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    Online communities for older users: what can we learn from local community interactions to create social sites that work for older people

    HCI 2014 - Sand, Sea & Sky - Holiday HCI

    Proceedings of the 28th International BCS Human Computer Interaction Conference (HCI 2014)

    Southport, UK, 9 - 12 September 2014


    Dave Harley, Kate Howland, Eric Harris & Cara Redlich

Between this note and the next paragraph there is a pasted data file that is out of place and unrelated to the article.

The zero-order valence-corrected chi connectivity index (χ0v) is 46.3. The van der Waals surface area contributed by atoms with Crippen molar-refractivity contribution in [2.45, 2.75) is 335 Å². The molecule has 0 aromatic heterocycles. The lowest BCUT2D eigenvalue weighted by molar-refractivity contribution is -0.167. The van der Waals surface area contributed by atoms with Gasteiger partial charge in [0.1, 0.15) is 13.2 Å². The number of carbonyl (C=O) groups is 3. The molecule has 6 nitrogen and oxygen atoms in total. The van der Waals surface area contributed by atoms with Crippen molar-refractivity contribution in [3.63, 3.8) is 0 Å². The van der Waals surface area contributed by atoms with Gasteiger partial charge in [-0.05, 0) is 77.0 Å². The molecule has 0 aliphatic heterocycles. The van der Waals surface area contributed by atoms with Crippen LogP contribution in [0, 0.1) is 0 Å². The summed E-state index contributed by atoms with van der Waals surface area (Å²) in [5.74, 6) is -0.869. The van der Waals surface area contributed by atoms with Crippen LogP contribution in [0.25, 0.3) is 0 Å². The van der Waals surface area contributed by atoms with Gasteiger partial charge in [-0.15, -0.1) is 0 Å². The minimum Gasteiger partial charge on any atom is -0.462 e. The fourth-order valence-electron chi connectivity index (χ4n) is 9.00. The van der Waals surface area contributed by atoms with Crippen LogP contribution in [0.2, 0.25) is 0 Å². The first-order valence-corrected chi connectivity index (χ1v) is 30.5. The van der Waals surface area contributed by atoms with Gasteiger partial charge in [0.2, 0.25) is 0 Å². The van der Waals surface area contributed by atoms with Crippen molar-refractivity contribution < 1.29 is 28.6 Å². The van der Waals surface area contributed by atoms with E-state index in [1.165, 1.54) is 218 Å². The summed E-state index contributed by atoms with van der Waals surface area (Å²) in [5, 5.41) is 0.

This study looked at the significance of family and local community connections in determining online community engagement amongst a sample of older people in the south of England. Four catalysts were identified which motivated engagement with local and online forms of community and these were: family, roles, loss and ‘spaces and places’. SNS use (primarily Facebook) was largely family-focussed but alternative social motives were evident in relation to other forms of online community. There was a clear preference for meeting face to face with online communities and social networking sites being used predominantly as tools for achieving this aim. Exploration of the catalysts offers ways that greater community involvement might be further facilitated through social and design initiatives. Suggestions include private ‘family rooms’ within Facebook, anonymous ‘sharing spaces’ in elder-specific communities and a focus on hyperlocal initiatives to connect local and online communities.


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